Governor Brown signs Senate Bill 751, a legislative solution to the school district reserve cap
CSBA President Susan Henry and I are pleased to report today that Governor Jerry Brown has signed Senate Bill 751 (Hill & Glazer), which provides relief from the school district reserve cap for all California districts.
SB 751 amends the current reserve cap law to provide important relief for every single school district in California. Absent a full repeal of the original reserve cap law, SB 751 ensures that if the reserve cap ever becomes active, every school district in the state will have significant relief from the reserve cap limitations that were put into statute in 2014.
The Governor’s signature on this bill reflects the tireless and diligent work by CSBA and our partners (ACSA, PTA, Children Now, the League of Women Voters, Public Advocates and EdTrust West) to secure relief from this deeply flawed law. While CSBA’s advocacy efforts were instrumental in securing the Governor’s signature today, the value of every CSBA member who engaged with their legislators on this issue – including our county board members, even though the reserve cap does not apply to county offices of education – cannot be overstated.
Specifically, SB 751 provides relief to every district by:
- Exempting ALL small school districts of less than 2,501 ADA
- Exempting ALL basic aid school districts
- Raising the reserve cap limit to 10 percent of the district’s general fund
The original reserve cap, if enacted, would have limited school districts to a reserve balance of not more than twice the state-required minimum reserve balance, or between 2 and 6 percent of the district’s general fund, depending on district size. With the SB 751 amendments, if the reserve cap ever becomes active:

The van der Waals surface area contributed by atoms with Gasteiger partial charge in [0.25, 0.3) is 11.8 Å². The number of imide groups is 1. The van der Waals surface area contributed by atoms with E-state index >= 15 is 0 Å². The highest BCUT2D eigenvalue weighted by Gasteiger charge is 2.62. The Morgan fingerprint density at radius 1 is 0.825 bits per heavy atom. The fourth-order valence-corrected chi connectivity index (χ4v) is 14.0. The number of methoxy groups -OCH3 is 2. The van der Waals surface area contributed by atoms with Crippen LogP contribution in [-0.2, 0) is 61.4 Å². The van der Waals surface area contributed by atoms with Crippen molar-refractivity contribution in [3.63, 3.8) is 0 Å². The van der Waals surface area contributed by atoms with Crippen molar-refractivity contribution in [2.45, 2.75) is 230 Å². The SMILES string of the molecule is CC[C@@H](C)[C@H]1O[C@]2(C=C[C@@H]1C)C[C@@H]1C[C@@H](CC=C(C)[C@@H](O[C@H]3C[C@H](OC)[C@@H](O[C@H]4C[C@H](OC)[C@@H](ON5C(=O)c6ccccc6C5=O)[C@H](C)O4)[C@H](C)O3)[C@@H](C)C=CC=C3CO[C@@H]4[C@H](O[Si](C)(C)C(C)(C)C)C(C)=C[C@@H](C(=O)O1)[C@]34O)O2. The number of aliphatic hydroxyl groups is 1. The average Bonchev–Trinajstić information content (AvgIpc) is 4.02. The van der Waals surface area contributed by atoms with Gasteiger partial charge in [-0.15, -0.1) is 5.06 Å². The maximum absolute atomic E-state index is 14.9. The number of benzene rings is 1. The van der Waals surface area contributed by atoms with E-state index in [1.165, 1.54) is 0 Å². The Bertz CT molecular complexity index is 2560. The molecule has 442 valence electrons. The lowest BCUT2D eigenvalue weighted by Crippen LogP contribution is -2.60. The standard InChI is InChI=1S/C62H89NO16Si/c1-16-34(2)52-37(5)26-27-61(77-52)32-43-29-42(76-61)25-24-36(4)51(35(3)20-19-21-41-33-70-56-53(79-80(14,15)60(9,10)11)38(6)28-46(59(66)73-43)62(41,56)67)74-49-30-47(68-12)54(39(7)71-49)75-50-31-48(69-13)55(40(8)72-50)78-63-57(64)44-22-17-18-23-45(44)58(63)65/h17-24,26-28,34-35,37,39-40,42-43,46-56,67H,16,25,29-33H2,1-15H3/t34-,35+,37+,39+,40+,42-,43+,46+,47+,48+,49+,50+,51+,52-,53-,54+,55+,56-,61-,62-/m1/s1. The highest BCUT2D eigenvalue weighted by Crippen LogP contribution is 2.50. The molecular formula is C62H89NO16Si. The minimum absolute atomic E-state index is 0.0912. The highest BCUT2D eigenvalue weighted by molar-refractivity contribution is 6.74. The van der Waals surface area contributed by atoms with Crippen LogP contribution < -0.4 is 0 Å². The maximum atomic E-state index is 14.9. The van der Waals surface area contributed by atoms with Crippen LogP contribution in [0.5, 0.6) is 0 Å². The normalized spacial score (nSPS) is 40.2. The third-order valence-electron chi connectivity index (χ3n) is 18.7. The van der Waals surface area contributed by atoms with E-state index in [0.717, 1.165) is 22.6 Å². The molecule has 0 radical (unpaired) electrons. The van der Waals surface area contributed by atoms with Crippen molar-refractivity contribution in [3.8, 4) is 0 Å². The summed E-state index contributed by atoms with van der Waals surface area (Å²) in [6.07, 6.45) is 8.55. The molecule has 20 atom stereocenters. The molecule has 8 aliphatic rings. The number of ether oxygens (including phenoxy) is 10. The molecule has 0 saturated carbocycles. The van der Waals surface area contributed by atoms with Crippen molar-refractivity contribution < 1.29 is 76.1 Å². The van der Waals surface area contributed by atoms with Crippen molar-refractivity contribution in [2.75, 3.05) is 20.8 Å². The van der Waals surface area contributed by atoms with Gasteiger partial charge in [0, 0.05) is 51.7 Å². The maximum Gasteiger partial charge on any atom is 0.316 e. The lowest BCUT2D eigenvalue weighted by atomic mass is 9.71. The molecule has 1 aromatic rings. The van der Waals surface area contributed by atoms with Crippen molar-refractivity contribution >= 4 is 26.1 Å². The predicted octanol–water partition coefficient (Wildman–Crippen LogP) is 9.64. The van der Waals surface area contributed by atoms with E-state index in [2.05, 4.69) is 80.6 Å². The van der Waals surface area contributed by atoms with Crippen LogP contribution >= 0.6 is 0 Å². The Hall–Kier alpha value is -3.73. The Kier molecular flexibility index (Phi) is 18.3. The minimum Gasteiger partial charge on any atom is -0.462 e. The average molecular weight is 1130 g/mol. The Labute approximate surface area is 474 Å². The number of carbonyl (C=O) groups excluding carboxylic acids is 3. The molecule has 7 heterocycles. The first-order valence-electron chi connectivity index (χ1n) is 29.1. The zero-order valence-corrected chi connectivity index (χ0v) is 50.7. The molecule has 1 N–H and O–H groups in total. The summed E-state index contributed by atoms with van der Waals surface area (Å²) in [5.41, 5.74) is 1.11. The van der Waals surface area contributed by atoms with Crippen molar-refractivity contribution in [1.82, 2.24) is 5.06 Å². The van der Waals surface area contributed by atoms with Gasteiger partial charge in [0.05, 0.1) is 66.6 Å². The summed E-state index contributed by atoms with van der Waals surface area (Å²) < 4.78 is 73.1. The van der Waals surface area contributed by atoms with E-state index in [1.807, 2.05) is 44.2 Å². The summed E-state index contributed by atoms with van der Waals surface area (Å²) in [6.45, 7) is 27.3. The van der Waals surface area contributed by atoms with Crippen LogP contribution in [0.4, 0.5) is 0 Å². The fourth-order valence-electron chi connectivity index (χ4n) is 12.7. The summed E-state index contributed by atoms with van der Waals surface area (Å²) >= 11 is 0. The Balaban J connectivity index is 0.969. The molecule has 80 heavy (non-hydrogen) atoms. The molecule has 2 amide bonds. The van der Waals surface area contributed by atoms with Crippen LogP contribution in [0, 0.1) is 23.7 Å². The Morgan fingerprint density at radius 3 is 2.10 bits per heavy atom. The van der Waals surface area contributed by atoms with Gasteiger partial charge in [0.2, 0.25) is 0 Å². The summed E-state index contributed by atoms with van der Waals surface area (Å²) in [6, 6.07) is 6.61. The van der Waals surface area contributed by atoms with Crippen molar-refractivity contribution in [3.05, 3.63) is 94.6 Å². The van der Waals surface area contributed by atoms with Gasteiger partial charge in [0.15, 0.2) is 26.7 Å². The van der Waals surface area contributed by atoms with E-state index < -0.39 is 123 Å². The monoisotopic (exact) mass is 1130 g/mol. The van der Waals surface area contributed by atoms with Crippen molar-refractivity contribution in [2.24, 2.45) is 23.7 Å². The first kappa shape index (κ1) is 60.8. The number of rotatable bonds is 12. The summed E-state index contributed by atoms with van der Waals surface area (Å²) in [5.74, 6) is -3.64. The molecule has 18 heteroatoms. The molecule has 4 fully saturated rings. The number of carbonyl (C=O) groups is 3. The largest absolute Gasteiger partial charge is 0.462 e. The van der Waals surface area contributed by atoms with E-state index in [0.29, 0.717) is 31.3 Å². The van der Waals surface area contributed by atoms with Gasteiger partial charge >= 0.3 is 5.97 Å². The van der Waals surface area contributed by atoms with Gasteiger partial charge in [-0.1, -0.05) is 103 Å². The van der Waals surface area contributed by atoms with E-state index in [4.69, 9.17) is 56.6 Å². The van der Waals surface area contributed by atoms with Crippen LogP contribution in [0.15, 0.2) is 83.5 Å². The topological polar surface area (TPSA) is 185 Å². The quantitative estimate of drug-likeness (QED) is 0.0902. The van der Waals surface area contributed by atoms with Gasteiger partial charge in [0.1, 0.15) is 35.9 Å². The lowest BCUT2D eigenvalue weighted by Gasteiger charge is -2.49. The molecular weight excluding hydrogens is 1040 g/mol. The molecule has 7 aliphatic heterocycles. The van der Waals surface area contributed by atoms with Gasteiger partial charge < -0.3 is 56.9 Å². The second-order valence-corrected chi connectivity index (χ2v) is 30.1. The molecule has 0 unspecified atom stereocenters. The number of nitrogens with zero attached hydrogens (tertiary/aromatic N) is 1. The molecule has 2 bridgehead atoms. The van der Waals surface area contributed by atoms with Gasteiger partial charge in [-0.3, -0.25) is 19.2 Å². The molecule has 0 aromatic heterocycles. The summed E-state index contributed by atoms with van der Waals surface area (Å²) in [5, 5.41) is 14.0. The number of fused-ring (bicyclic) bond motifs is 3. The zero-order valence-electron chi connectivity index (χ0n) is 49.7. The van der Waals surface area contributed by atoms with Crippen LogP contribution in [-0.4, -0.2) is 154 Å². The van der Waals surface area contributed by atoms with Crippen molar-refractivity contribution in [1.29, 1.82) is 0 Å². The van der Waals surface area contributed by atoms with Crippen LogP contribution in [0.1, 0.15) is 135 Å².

- 2,500 ADA and below: Exempted (no limit on reserves)
- 2,501 to 30,000 ADA: Cap raised from 6 percent to 10 percent
- 30,001 to 400,000 ADA: Cap raised from 4 percent to 10 percent
- 400,001 ADA and above: Cap raised from 2 percent to 10 percent
- Establishing a new reserve cap “trigger,” making it significantly less likely that the current reserve cap would ever become active.
- Applying the higher cap only to the assigned and unassigned balances in the general fund and special reserve fund for other than capital outlay.
From the very beginning of our advocacy campaign to secure relief from the reserve cap, it was clear that there was a high level of awareness about the issue in the halls of the Capitol and in the media. This awareness is directly attributable to the advocacy efforts of governing board members statewide.
Hundreds of CSBA members sat face-to-face with legislators during Legislative Action Day meetings, and many went a step further by meeting with Senators and Assembly Members in their district offices. Countless CSBA members made phone calls and wrote letters – some made several calls and sent several messages on the same issue. At one point, some 800 board resolutions and letters were hand delivered to the Governor’s office by CSBA members. These efforts were what turned legislative awareness into a legislative solution.
I would like to personally thank every CSBA member who, for the sake of their students and a desire to preserve the budgeting authority of governing boards, took the time to advocate on this issue. Whether you took action once, twice or several times, each of you personally had a hand in achieving this result, and we could not have done it without your engagement.
Vernon M. Billy
CEO & Executive Director